Come just two days after Halloween, half the country is going to get the fright of their lives, while other half will rejoice with a win.
Election Day is almost here!
Only one side might elect a president and the other half of the country will curse their misfortune at being a sliver away from having presidential control for a long, long four years.
Most have already made up their mind for president. The real contest is the Sixth District Congressional race between incumbent Jim Gerlach and Democratic challenger Lois Murphy.
This has been a very strange year indeed for campaigning. Never before has the Internet held such power and educated so many.
Use of the Internet by politicians can be stifling. While I've covered hundreds of borough and township meetings and several local elections, this is my first shot at a "big time" election.
Give me borough council or a Charlestown Supervisors election any day.
During the conventions, I got hourly emails, concerning the presidential candidates, and everything that occurred in New York and Boston.
But nothing can compare, in sheer numbers, to the daily onslaught of emails that I've received, as a reporter, from the two Sixth District congressional candidates. It's gotten uglier by the day - this amazing campaign - with all its national implications.
Gerlach asserted during an interview that Murphy was either for, or against, the marriage penalty - a small time Congressional vote. Frankly, I don't remember which way she would have voted, if she'd had the chance, and does it really matter?
Gerlach had made an offhand remark about Murphy and the marriage penalty that really didn't fit in with the article I was writing, though I added it to the end of the story because I thought it might better inform the populace, just a little.
The Murphy camp didn't miss reading that filler. Murphy emails soon magically appeared, discounting Gerlach's ascertain.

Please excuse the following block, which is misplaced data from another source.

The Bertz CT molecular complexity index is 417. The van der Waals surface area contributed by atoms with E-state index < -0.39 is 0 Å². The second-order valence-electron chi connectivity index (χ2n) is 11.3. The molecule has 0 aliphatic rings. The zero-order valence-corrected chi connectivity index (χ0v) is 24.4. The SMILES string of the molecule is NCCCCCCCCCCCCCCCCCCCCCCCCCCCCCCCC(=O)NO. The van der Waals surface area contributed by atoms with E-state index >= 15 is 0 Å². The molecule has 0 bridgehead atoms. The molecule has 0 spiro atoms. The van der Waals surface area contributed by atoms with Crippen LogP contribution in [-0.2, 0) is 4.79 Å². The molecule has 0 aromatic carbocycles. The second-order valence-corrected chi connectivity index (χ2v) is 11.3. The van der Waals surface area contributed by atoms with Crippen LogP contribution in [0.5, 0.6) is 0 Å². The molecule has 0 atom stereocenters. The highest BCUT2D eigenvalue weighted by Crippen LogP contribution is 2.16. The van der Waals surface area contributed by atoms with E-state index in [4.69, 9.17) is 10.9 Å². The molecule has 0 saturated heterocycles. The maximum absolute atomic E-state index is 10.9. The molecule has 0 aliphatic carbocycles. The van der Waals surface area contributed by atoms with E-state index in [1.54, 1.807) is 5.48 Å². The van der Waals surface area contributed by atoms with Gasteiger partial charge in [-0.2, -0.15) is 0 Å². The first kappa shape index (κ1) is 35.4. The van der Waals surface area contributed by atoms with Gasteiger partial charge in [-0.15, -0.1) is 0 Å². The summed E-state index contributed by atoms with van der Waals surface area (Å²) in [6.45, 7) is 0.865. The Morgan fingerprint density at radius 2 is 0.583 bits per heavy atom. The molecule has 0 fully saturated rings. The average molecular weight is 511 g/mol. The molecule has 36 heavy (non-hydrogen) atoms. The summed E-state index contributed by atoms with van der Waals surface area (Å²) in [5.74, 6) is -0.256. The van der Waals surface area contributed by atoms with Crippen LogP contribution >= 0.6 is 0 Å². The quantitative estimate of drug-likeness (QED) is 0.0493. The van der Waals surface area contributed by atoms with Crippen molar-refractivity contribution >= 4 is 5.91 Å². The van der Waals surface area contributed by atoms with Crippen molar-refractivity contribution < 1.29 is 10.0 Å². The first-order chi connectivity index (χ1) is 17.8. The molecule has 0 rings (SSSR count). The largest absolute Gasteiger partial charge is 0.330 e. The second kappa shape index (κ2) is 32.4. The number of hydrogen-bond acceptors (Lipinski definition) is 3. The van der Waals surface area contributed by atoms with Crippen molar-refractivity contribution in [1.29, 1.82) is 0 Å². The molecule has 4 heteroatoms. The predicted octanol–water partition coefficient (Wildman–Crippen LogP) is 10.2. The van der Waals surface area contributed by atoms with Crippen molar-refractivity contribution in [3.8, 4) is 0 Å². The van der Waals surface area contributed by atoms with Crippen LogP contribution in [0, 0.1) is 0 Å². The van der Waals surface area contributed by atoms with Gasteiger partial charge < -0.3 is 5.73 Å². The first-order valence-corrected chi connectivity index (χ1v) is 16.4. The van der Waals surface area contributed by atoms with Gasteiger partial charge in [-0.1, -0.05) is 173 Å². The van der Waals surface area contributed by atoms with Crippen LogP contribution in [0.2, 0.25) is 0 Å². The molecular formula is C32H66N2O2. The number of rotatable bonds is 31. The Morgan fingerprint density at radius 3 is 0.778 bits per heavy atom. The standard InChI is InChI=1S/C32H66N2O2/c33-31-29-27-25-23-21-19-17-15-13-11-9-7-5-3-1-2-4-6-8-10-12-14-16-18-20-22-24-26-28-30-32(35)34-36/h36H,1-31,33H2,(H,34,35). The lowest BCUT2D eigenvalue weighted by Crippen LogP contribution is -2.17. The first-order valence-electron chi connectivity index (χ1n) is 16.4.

Gerlach rebutted, and Murphy responded.
For a while there, the marriage penalty seemed to take on epic proportions in this election. I liberally made use of my delete key during the marriage penalty debate so I missed how it turned out.
For everyone involved, I hope that everything got straightened out, and it was decided just who is in favor of what.
I can't tell you for sure who pays for the television attacks, although one negative Murphy ad shows her so unflatteringly that the images must be enhanced.
But, then, a mailing to Sixth District voters shows a shockingly awful photo of Gerlach, eyes popping, with what looks like a huge zit on his nose.
How can they make each other look so bad?
I asked one campaign where they got such photos, but got no answer and expected none.
Of course, it's usually soft money that pays for the worst of the television commercials and the candidates will tell you that they have no control. They might even say that they have never seen those ads themselves. Although by now, we likely all see those attacks in our nightmares.
At the tap of a computer button, we can get Gerlach's track record of votes in Congress from a number of websites, or check the facts of a presidential debate, courtesy of the Annenburg Center at the University of Pennsylvania.
The candidate websites are something good that has happened to campaigning and easily allow the Internet surfer to become more informed. Gerlach and Murphy also send out mailings that bring voters up to speed, although beware of the attacks.
Spare the hate; the World Wide Web is something about this election that is a real improvement on past ones. Give them credit - both candidates have electronically linked many campaign newspaper articles to their sites - even when an article seemed to reflect negatively on that particular campaign.
Know what the really funny thing is? Gerlach and Murphy markedly differ on many of the issues and when all the smoke and mirrors disappear, it is still possible to make a decision based on politics and a politician's opinion.
Why not run campaigns on ideas?
So, for those who care little about the marriage penalty, but are more interested in the war in Iraq or No Child Left Behind legislation in the schools, run to the web.
Voters are much better off choosing their political leaders because of a politician's views and ideological positions, rather than because of the hateful carnival atmosphere of many campaigns.